Aug. 25 (Bloomberg) -- French President Francois Hollande told Greek Prime Minister Antonis Samaras that his government must demonstrate commitment to overhauling its economy so Europe can do its part and move on from the debt crisis.
“Greece needs once again to demonstrate the credibility of its program and the determination of its leaders to go all the way,” Hollande said at a joint press conference with Samaras after talks in Paris today. “Once these commitments, which are not only financial but about structural reforms that the Greeks want, have been ratified by parliament and confirmed, Europe must do its part.”
While Hollande repeated his view that he wants Greece to stay in the euro, his remarks underline the hardening of France’s position since Greece’s budget troubles were first made public in late 2009. Samaras, for his part, said that he’s determined to keep his country in the 17-nation single currency.
“Many say Greece won’t make it, that it can’t stay in the euro,” Samaras said. “I came here to say Greece will make it, it will stay in the euro zone.”
Samaras also addressed Hollande’s concern directly, saying the Greek government will meet its obligations. “Of course we need to make an effort,” he said. “We can keep our promises and goals, reduce our deficit and debt, accomplish structural reforms.”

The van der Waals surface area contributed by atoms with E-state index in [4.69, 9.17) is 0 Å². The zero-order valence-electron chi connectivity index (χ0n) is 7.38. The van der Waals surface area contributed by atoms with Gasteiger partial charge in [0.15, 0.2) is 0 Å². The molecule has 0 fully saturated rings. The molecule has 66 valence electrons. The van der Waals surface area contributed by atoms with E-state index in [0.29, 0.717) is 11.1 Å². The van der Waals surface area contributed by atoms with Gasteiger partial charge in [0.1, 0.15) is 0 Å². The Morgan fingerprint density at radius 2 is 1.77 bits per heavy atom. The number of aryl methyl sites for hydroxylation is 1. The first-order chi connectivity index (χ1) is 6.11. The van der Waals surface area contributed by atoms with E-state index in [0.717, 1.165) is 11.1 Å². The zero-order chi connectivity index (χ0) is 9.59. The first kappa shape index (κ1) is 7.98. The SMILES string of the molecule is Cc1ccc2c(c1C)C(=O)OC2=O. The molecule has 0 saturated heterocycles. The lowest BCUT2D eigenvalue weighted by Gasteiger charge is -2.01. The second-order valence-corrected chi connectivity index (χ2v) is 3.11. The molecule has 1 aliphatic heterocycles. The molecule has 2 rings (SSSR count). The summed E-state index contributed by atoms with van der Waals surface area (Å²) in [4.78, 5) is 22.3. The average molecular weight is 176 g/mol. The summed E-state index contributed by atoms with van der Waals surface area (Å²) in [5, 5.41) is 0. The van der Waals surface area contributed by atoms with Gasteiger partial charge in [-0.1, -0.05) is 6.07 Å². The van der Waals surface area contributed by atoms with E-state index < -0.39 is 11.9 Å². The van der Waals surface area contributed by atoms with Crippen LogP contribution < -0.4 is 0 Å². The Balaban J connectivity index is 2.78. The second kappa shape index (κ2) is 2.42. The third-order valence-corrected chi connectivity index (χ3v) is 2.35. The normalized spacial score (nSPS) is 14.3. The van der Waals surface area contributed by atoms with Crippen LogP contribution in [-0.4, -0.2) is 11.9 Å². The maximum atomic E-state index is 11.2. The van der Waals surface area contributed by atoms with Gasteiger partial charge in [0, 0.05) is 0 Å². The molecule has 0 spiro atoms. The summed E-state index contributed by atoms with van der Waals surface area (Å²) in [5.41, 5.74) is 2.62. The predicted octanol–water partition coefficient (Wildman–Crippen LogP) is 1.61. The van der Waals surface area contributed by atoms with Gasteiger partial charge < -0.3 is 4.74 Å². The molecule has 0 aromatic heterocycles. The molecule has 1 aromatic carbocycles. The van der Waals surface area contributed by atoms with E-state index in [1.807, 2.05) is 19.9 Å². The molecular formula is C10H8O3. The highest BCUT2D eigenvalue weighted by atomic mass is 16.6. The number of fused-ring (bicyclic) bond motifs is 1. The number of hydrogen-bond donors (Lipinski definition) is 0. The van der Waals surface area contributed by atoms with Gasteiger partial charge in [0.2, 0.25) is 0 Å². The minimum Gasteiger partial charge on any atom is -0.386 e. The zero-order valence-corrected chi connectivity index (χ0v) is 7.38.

The meeting comes a day after Samaras held talks with German Chancellor Angela Merkel in Berlin. Merkel said that Germany will stand behind the Greek government as it struggles to overhaul the economy and that she is “deeply convinced” Samaras will make every effort to solve the country’s problems.
“I want Greece to stay in the euro zone and that’s what I’m working for,” Merkel said yesterday. “Fulfilling commitments and expectations will lead to a return of confidence in the euro zone.”
Samaras has used interviews this week with German and French newspapers to call for more time to meet the targets set under its bailout agreement. European officials are awaiting a report next month by the so-called troika of the European Central Bank, the European Commission and the International Monetary Fund on Greece’s fiscal progress.
Hollande said today that both Greece and Europe need to put the turmoil behind them as quickly as possible.
“It’s now been 2 1/2 years,” he said. “There’s no more time to be lost.”
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